A research clinic for multiple sclerosis patients is being set up with a 10 million donation from the author J K Rowling.
The Anne Rowling Regenerative Neurology Clinic at the University of Edinburgh will place patients at the heart of research to improve outcomes for multiple sclerosis sufferers.
This will focus on patient-based studies to help find treatments that could slow progression of the disease, working towards the eventual aim of stopping and reversing it.
The Anne Rowling Regenerative Neurology Clinic is named after Ms Rowling's mother, who died of multiple sclerosis aged 45.
Work at the clinic will also provide insight into other degenerative neurological conditions, such as Alzheimer's disease, Parkinson's disease, Huntington's disease and Motor Neurone Disease.
As with multiple sclerosis, these disorders are progressive and incurable.
The clinic follows on from the setting up of the Centre for Multiple Sclerosis Research at the University in 2007, which has also received support from the Harry Potter author.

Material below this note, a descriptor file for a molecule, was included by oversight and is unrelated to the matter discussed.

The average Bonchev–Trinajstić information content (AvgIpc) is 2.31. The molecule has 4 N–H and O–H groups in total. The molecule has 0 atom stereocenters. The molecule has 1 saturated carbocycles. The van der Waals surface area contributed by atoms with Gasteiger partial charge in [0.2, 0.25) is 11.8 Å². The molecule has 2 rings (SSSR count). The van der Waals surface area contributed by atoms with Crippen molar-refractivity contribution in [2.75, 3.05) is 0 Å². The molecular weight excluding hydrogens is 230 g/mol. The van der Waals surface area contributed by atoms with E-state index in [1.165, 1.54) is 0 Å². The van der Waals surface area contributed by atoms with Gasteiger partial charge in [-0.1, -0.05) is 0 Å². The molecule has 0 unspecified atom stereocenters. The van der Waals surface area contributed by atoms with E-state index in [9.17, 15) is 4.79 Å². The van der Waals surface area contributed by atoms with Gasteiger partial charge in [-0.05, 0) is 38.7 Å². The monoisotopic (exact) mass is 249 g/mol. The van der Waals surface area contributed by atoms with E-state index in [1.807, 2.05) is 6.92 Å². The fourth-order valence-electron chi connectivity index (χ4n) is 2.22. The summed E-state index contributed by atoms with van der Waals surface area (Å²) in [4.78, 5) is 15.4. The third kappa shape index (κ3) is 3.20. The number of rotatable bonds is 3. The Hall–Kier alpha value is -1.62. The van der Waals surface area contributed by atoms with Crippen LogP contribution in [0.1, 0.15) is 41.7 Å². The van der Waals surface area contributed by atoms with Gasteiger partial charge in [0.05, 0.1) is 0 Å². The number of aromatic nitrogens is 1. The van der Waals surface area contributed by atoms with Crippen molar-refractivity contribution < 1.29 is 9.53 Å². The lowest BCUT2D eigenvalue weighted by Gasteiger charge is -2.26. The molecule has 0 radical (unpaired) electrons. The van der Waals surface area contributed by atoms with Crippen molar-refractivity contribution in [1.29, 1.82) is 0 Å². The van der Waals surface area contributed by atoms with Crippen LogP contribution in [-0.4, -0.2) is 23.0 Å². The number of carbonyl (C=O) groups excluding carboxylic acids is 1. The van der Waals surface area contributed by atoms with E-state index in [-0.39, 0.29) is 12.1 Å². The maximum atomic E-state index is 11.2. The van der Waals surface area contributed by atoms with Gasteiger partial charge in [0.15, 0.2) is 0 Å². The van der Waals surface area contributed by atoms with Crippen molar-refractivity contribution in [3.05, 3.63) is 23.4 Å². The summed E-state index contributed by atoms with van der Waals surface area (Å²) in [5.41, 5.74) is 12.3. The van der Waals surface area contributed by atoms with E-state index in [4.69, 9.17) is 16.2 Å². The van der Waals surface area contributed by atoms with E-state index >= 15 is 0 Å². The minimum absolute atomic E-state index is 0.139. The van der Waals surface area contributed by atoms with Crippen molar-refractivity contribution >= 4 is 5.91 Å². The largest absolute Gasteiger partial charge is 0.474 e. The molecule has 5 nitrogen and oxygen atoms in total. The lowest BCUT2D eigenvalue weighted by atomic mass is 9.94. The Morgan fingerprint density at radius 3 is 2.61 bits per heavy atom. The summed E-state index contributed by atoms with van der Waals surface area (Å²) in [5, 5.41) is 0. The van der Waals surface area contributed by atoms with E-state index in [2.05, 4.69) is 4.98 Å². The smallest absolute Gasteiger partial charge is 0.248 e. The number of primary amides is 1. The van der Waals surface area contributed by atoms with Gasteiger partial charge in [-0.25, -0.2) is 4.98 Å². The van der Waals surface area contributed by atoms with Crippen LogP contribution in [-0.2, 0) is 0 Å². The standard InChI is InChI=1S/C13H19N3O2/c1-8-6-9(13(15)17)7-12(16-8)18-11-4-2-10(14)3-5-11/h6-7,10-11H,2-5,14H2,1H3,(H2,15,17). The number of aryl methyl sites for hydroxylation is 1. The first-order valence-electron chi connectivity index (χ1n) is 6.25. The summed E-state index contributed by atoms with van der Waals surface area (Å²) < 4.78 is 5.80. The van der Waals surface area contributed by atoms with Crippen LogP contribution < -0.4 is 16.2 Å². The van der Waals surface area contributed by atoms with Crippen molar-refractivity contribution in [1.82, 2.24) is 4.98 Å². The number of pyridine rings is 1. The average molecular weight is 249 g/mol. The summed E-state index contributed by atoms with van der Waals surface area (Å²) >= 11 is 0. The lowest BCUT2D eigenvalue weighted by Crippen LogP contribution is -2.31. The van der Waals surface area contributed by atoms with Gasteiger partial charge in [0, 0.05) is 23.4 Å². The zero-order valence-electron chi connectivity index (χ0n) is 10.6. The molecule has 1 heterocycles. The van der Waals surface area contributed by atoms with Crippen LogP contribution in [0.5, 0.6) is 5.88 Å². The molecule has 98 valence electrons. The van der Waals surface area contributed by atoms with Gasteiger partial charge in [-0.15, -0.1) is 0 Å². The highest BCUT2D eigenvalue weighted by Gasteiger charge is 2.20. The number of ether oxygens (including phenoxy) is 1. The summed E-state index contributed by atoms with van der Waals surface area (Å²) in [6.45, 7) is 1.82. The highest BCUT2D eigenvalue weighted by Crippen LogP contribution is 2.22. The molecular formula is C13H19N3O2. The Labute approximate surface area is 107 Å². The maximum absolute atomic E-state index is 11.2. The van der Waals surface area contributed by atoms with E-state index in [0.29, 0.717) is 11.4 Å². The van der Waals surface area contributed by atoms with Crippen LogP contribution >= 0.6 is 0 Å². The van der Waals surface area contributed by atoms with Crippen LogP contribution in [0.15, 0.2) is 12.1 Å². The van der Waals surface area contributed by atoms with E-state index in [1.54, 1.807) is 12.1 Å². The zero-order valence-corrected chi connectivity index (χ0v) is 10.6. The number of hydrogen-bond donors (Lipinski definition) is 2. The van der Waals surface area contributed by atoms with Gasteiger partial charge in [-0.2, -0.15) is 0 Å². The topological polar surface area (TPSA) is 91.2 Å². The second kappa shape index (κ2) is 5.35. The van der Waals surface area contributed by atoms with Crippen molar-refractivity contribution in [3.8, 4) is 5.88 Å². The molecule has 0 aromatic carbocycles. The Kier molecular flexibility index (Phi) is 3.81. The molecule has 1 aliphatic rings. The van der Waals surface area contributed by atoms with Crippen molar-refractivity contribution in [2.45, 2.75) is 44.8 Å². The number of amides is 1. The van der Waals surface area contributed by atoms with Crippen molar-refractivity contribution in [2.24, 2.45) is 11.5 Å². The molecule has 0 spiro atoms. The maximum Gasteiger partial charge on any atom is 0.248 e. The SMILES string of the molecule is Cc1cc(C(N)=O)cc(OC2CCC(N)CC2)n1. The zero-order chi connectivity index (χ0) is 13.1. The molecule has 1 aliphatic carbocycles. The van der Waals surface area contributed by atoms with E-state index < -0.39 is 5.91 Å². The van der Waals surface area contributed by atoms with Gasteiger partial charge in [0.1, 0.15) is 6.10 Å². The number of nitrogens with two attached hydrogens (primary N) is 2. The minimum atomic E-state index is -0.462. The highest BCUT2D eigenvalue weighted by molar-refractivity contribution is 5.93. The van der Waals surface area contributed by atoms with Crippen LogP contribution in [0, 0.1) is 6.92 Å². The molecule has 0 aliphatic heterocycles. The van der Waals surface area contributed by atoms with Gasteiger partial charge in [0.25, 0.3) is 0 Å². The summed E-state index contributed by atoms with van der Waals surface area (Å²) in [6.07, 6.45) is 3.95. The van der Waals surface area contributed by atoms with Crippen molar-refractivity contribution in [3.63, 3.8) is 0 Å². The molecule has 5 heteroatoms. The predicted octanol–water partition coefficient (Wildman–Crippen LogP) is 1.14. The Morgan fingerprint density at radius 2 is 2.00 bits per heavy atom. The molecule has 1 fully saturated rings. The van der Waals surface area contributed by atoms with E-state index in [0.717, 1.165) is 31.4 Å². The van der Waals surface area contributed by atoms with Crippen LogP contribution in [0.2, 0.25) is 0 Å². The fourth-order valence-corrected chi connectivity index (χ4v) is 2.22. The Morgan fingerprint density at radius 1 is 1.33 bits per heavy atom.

Ms Rowling said: "I cannot think of anything more important, or of more lasting value, than to help the university attract world-class minds in the field of neuroregeneration, to build on its long and illustrious history of medical research and, ultimately, to seek a cure for a very Scottish disease." (A full statement from J K Rowling is below.)
The Anne Rowling Regenerative Neurology Clinic will be based in a purpose-built facility within the University's Chancellor's Building, next to the city's Royal Infirmary and within Edinburgh BioQuarter at Little France. This development will build on Edinburgh's strong track records in patient-focused clinical research on neurological disorders and in imaging of the brain and nervous system.
It is the single largest donation that the author has given to a charitable cause. This is also the largest single donation that
|Contact: Tara Womersley|
University of Edinburgh